Principe Borghese tomatoes are ideal for drying on the vine.Photo/Illustration: Jodi Torpey
Tomatoes can finish drying by hanging the entire plant upsidedown in a warm, sunny spot.Photo/Illustration: John Pendleton
Sun-dried tomatoes have probably been around as long as tomatoes have. This ancient method of leaving tomatoes in the sun to dry takes more time than using an oven or vegetable dehydrator, but it’s worth it.
Instead of quicker drying methods that can overcook the fruit, sun drying allows the tomatoes to dry slowly. This method helps tomatoes retain most of their nutritional value and all of their tomatoey taste.
Because tomatoes lose their water content during the drying process, it makes sense to select a tomato variety that has a low water content to begin with, like plum or paste types.
For my on-the-vine sun drying experience, I selected a pole-type tomato variety called Principe Borghese (Lycopersicon lycopersicum) from Botanical Interests. This variety is a favorite of gardeners and farmers in Italy for its heavy yields of small, plum-shaped tomatoes that can be dried right on the plant. According to the seed packet, this variety gets its name from the island (Principe) where it originated and borghese which means middle class in Portuguese.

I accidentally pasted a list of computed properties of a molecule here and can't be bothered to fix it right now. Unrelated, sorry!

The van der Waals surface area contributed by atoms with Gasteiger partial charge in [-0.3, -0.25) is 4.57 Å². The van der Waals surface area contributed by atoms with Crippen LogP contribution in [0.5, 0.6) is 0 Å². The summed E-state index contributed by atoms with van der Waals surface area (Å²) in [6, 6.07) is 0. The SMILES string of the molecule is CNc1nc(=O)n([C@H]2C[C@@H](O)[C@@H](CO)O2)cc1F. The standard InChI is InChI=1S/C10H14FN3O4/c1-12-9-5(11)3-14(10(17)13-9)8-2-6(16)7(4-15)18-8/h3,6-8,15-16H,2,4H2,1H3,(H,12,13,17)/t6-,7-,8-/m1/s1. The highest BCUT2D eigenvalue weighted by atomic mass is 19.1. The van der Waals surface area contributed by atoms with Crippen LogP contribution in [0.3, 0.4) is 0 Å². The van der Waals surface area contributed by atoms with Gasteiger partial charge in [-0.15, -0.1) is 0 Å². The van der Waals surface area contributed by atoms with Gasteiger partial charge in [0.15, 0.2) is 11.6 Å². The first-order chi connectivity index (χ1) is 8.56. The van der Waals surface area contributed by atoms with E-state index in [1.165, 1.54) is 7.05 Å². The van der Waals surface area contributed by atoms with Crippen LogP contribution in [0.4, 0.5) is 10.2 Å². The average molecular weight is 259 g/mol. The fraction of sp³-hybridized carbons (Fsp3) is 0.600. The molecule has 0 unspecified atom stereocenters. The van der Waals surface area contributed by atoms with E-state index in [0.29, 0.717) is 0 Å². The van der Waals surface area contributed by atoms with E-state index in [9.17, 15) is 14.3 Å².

I started the seeds indoors in spring and transplanted one hardy plant into the patio container garden in early June. The plant grew into a nice-sized bush and the fruit grew in clusters. I resisted picking any of the tomatoes, opting to see how well they’d dry on the vine during the hot, dry sunny days of summer.
Some of the fruit had started to dry on the vine, but many of the tomatoes needed more time than there was warm weather. I pulled the entire plant up by the roots and hung it in a warm, dry spot to finish drying.
The tomatoes are continuing to dry, but it’s going to require some patience. Those that have dried completely are especially tasty. To speed up the drying process, I may have to pluck the rest from the vine and slow-roast them in the oven. Then a taste-test comparison will be in order.
Dried tomatoes can be stored in a jar of olive oil in the refrigerator, placed in the freezer or ground into powder or flakes to use as a flavoring. To use in recipes, rehydrate the sundried tomatoes by soaking in water or broth for several hours. Be sure to save and use the soaking liquid, too.
Have you used the sun’s energy to preserve tomatoes? Which varieties dried best for you?
Get our latest tips, how-to articles, and instructional videos sent to your inbox.